The firm remains on solid footing after some unexpected manager and analyst departures.
On Dec. 31, 2013, Morningstar issued a new Stewardship Grade for T. Rowe Price. The firm's overall grade--which considers corporate culture, fund board quality, fund manager incentives, fees, and regulatory history--is an A. What follows is Morningstar's analysis of the firm's corporate culture, for which T. Rowe Price receives an A. This text, as well as analytical text on the other four Stewardship Grade criteria, is available to subscribers of Morningstar's software for advisors and institutions: Morningstar Advisor Workstation(SM), Morningstar Office(SM), and Morningstar Direct(SM).
T. Rowe Price has long provided a good experience for mutual fund investors. Its reasonably priced lineup includes many appealing funds that have experienced relatively little churn in investment strategy and management through the years. T. Rowe's disciplined and risk-aware investment process, which relies on in-house fundamental research, has consistently turned in peer-beating performances across the board. Of the 54 funds Morningstar's analysts rated as of December 2013 (which totaled roughly 82% of the firm's mutual fund assets), 47, or 87%, were Morningstar Medalists, and no fund received a Negative rating. The firm has historically been a model for how a large, publicly traded fund company can successfully operate without jeopardizing fund investors' interests.
Considering those high standards then, 2013 looks like a tumultuous year for T. Rowe, at least in one area. Not much went wrong on the performance side: Two thirds of its funds outperformed their respective categories, and long-term results remain stellar. However, the firm, known for its organizational stability, saw more departures than usual in 2013, including two highly regarded managers and five domestic-equity analysts.*
That most of the departures happened suddenly did not help matters; the firm has historically given fundholders ample notice of upcoming changes and has had the luxury of long transition periods. In February, 13-year manager Kris Jenner of T. Rowe Price Health Sciences PRHSX announced he was leaving to start his own venture. And he took two of the firm's more-experienced health-care analysts with him, striking an even bigger blow to the team. Because he is a doctor by training, Jenner's background helped in analyzing complex biotechnology and pharmaceutical companies, which fed into T. Rowe Price Health Sciences and others across the complex, often with successful results. In fact, health-care picks such as Regeneron Pharmaceuticals REGN have been big contributors to many diversified funds in recent years, meaning the departures were felt well beyond the shareholders of T. Rowe Price Health Sciences.
Three months later, Joe Milano of T. Rowe Price New America Growth PRWAXannounced his resignation. Milano produced a strong record during nearly 11 years at the large-growth fund but wanted to strike out on his own to start a mid-cap hedge fund, a market-cap range that played a limited role at T. Rowe Price New America Growth. While he didn't run one of the firm's biggest funds assetwise, his thoughtful nature, hands-on approach to research, and interest in instilling T. Rowe's investment process in analysts made his presence at the firm invaluable.
The departures were unusual given that most manager changes at T. Rowe are driven by retirements and are well telegraphed in advance. (For instance, longtime manager Preston Athey of T. Rowe Price Small-Cap Value PRSVX announced his June 2014 retirement in August 2012.) That Jenner and Milano both left to start up their own shops also raises the question of whether T. Rowe has become too big and bureaucratic, getting away from the small-company mentality that prevailed years ago when it was smaller. The firm has added management layers over time, perhaps necessary given its tremendous growth. Indeed, in the past 20 years the firm has had net outflows in only one year calendar year--2000--and it's now the industry's sixth-biggest fund manager.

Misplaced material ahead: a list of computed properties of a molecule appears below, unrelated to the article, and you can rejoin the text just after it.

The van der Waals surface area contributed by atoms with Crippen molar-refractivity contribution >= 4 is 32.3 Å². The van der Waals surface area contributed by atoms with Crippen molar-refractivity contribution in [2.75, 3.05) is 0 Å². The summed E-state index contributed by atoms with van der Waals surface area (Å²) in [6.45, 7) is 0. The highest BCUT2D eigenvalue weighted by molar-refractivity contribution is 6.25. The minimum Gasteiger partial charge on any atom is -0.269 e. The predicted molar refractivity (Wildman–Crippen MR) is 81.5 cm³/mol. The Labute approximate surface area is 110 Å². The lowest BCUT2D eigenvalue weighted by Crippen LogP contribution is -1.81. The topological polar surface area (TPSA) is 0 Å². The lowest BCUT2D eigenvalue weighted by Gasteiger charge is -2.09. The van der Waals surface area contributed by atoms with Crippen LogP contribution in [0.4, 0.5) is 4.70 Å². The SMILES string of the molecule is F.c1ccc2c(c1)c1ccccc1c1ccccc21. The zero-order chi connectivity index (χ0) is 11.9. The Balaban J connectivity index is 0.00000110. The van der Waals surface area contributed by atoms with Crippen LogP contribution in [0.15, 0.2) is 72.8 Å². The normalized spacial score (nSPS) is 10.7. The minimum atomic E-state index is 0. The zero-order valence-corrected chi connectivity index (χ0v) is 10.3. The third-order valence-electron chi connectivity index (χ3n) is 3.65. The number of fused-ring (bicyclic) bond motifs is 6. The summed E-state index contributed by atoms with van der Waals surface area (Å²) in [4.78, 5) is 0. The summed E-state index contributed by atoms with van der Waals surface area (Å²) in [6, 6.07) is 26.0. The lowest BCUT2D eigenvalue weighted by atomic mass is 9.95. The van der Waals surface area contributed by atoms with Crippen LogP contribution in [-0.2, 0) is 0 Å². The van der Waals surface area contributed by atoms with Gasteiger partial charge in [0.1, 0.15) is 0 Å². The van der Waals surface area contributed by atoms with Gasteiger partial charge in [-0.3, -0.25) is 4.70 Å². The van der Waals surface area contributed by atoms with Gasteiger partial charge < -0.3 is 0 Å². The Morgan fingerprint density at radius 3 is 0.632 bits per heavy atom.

Still, there's not necessarily reason to think the firm's culture is deteriorating or that there's significant flight risk for other managers (besides retirements). Many of the firm's longest-tenured managers are likely to stick around given that they've produced strong long-term records, are well compensated, and work at a stable and collegial organization. Branching out and starting a new venture--particularly for managers closer to the end of their careers than the beginning--is not extremely likely, and it's hard to imagine them fleeing for another large competitor. The fact that the firm is in a strong financial position and that T. Rowe Price Group's TROWstock--a part of portfolio managers' compensation--has performed well doesn't hurt, either.
Flight risk may be more of a concern on the analyst team, which, given the firm's history of promoting from within, presumably includes the next generation of managers. Occasional turnover is expected for the roughly 200-member global analyst team, but experiencing five departures on the domestic-equity side in 2013 was unusual. A weak intern class in 2012 meant the firm didn't have the back-fill it normally does, which particularly hurt after Jenner and two health-care analysts exited. T. Rowe has since filled those slots by promoting the most experienced team member to manage T. Rowe Price Health Sciences, moving a technology analyst over, hiring externally, and adding an extra "team analyst" for general support. While the health-care team is fully staffed, the members are still ramping up and adjusting to coverage changes, so it's not as strong as before.